The 2021 Nowthen Threshing Show Features NHPA and it's 50 Years of Shows
August 20 - 22, 2021
50 years of “Bringing the Past to the Present”
By Anne Zimmerman, NHPA 50th Anniversary Feature Chair
In 1971, two neighbors living in Rogers, Minnesota, rescued a thresher in the path of bulldozers working on Interstate 94. After 22 years resting in the same place, trees had grown through the steel wheels locking it in place. For many, it would have been an inconvenience with a direct path to the junkyard. Instead, Walter Dehn, Adrian Milless, and John Altenweg decided to restore it. A month later, the rescue mission turned restoration project became the seed of a new annual threshing show when the trio held the first annual Rogers Threshing Show on Walter Dehn’s farm with 80 attendees there all by word of mouth.
That same year in a nearby town across the river, Ralph Altenweg invited interested folks to the first ever meeting of the Anoka Engine Club on April 23, 1971. Dedicated to preserving and displaying historical equipment, seventeen members joined that first night.
During the coming years, the Anoka Engine Club would go to parades, county fairs, nursing homes, and threshing shows to display their members’ collections. The membership grew and by 1975 had 95 members.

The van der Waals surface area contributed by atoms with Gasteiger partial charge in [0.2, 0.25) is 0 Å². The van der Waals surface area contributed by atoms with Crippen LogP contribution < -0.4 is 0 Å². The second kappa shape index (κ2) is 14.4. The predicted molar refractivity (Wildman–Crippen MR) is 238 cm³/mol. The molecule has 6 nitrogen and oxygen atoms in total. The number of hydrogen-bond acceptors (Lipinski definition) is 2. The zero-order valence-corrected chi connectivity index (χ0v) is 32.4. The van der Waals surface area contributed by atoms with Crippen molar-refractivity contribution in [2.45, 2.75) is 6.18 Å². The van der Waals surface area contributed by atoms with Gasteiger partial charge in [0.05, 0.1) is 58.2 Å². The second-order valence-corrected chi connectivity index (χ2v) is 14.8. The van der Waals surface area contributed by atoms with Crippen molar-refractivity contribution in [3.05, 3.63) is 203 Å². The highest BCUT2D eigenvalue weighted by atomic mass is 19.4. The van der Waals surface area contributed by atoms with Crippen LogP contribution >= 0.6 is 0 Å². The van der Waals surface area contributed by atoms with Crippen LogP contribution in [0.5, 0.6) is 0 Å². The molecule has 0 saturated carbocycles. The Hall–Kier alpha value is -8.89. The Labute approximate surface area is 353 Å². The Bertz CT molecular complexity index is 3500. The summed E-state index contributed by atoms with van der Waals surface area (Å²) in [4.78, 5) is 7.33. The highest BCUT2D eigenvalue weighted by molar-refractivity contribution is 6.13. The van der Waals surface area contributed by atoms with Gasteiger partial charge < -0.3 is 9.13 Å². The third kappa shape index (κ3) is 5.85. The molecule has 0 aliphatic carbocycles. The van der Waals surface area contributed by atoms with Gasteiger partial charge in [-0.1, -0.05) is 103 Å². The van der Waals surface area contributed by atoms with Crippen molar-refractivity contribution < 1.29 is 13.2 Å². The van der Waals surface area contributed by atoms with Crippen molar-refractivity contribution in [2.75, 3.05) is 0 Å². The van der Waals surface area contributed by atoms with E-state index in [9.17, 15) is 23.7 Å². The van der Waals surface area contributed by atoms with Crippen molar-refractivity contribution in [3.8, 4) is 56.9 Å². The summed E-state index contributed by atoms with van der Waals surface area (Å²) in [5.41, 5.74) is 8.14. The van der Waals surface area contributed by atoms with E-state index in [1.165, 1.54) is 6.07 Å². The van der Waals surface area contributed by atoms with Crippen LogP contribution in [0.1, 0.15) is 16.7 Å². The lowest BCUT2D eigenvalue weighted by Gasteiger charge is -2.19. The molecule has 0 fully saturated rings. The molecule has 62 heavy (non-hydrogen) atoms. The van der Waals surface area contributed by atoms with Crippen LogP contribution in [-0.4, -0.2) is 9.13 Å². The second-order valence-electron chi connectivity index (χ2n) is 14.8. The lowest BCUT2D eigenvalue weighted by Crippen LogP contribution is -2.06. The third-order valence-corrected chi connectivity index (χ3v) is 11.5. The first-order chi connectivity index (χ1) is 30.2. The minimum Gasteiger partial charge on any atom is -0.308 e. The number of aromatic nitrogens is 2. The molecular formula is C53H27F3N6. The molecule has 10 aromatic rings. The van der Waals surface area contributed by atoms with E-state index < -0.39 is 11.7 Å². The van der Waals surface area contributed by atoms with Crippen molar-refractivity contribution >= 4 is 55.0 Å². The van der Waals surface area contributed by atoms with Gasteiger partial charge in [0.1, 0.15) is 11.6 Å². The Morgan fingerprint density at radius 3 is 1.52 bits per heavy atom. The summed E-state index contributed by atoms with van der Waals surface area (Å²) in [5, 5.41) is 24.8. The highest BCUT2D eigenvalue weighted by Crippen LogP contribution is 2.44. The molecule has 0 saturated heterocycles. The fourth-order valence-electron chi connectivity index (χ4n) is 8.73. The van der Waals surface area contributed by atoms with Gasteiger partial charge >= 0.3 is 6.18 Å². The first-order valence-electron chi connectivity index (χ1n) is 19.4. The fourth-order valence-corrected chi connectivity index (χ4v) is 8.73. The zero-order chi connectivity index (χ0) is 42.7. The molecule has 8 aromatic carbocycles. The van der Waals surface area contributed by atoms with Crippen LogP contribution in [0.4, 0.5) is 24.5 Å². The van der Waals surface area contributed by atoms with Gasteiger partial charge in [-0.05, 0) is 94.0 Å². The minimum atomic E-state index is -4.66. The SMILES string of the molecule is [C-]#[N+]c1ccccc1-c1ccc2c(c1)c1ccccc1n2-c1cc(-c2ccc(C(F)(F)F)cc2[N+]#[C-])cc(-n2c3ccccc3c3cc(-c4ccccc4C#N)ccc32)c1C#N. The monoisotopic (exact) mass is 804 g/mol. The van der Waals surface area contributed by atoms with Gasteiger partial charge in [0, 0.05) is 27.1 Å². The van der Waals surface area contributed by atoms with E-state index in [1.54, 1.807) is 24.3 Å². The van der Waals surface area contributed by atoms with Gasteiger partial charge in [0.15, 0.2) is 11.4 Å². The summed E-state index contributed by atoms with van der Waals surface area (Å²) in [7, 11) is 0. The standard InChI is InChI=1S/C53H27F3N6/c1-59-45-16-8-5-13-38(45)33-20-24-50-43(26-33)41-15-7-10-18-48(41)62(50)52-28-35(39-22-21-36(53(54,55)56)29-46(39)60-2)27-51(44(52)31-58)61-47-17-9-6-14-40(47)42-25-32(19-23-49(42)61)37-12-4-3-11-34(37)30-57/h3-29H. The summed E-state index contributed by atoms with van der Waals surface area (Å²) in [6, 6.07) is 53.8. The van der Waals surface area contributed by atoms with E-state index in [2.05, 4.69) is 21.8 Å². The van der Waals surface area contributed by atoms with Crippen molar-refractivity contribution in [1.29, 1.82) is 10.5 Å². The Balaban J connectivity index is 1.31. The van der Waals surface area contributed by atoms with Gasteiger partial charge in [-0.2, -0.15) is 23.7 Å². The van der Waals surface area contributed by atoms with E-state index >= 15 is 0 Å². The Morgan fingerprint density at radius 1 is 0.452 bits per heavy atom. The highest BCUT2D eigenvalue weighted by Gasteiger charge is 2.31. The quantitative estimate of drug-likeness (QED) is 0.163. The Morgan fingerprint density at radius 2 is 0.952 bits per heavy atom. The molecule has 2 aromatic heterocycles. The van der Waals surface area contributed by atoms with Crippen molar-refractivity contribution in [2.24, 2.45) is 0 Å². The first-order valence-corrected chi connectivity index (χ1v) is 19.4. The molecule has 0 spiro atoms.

In November of 1971, Walter Dehn attended a meeting of the Anoka Engine Club and invited them to display their collections at his show the following year. By 1974, the Rogers Threshing Show had grown to five thousand attendees and the Anoka Engine Club was fully invested in making the show an annual success. By 1980, the show was expanded from two days to three days to accommodate more guests. And so began a 50-year legacy of “Bringing the Past to the Present.”
But with all things, there has been change over the decades. The Anoka Engine Club incorporated in 1975 and in 1987 changed its name to the Roger’s Pioneer Power Association (RPPA). The Rogers Threshing Show continued in the place it began, Walter Dehn’s farm, until Walter died in 1992. Having only leased the property, the RPPA was confronted with its greatest challenge yet. With only two years to find land and move all the organization’s property, many questioned at the time if the show would end. Through hard work and a little luck, the RPPA met Mike Jenne who agreed to sell the group land to continue the show. And so between the 1993 and 1994 Rogers Threshing Shows, the RPPA moved all the buildings and equipment from Rogers to the small town of Nowthen, located 14 miles northeast of Rogers. Despite the short timeframe, no show was missed during this transition.
In recognition of the move and to avoid any confusion, in 1997 the organization again changed its name to the present Nowthen Historical Power Association (NHPA) and renamed the show the Nowthen Threshing Show. The show survived tough financial times and stressful days, but fifty years later, the show lives on.